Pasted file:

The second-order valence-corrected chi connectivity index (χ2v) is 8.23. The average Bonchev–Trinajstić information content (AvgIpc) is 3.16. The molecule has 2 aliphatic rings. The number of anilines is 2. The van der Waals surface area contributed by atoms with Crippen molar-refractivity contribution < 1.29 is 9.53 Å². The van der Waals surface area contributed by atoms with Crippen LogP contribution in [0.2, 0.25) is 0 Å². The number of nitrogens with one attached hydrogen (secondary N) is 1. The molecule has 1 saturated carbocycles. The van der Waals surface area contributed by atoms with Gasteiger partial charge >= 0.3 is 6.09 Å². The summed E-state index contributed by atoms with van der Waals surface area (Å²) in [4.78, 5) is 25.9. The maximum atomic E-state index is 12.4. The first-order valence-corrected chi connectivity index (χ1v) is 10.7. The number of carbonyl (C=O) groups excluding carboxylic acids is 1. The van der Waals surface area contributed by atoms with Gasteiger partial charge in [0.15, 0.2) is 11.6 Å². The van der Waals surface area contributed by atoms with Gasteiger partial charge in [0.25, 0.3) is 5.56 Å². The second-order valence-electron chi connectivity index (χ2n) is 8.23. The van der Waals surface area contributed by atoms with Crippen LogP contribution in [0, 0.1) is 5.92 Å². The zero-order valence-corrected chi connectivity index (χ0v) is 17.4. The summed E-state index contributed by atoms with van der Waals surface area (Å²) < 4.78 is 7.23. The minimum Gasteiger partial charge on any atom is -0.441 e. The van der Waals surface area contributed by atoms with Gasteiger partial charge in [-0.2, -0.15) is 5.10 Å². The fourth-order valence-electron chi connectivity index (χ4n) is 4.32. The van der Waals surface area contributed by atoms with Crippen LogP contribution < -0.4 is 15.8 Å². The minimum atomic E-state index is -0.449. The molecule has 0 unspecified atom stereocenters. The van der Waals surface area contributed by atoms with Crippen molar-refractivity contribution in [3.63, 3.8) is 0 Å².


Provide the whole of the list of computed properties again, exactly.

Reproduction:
The second-order valence-corrected chi connectivity index (χ2v) is 8.23. The average Bonchev–Trinajstić information content (AvgIpc) is 3.16. The molecule has 2 aliphatic rings. The number of anilines is 2. The van der Waals surface area contributed by atoms with Crippen molar-refractivity contribution < 1.29 is 9.53 Å². The van der Waals surface area contributed by atoms with Crippen LogP contribution in [0.2, 0.25) is 0 Å². The number of nitrogens with one attached hydrogen (secondary N) is 1. The molecule has 1 saturated carbocycles. The van der Waals surface area contributed by atoms with Gasteiger partial charge >= 0.3 is 6.09 Å². The summed E-state index contributed by atoms with van der Waals surface area (Å²) in [4.78, 5) is 25.9. The maximum atomic E-state index is 12.4. The first-order valence-corrected chi connectivity index (χ1v) is 10.7. The number of carbonyl (C=O) groups excluding carboxylic acids is 1. The van der Waals surface area contributed by atoms with Gasteiger partial charge in [0.15, 0.2) is 11.6 Å². The van der Waals surface area contributed by atoms with Gasteiger partial charge in [0.25, 0.3) is 5.56 Å². The second-order valence-electron chi connectivity index (χ2n) is 8.23. The van der Waals surface area contributed by atoms with Crippen LogP contribution in [0, 0.1) is 5.92 Å². The zero-order valence-corrected chi connectivity index (χ0v) is 17.4. The summed E-state index contributed by atoms with van der Waals surface area (Å²) < 4.78 is 7.23. The minimum Gasteiger partial charge on any atom is -0.441 e. The van der Waals surface area contributed by atoms with Gasteiger partial charge in [-0.2, -0.15) is 5.10 Å². The fourth-order valence-electron chi connectivity index (χ4n) is 4.32. The van der Waals surface area contributed by atoms with Crippen LogP contribution < -0.4 is 15.8 Å². The minimum atomic E-state index is -0.449. The molecule has 0 unspecified atom stereocenters. The van der Waals surface area contributed by atoms with Crippen molar-refractivity contribution in [3.63, 3.8) is 0 Å².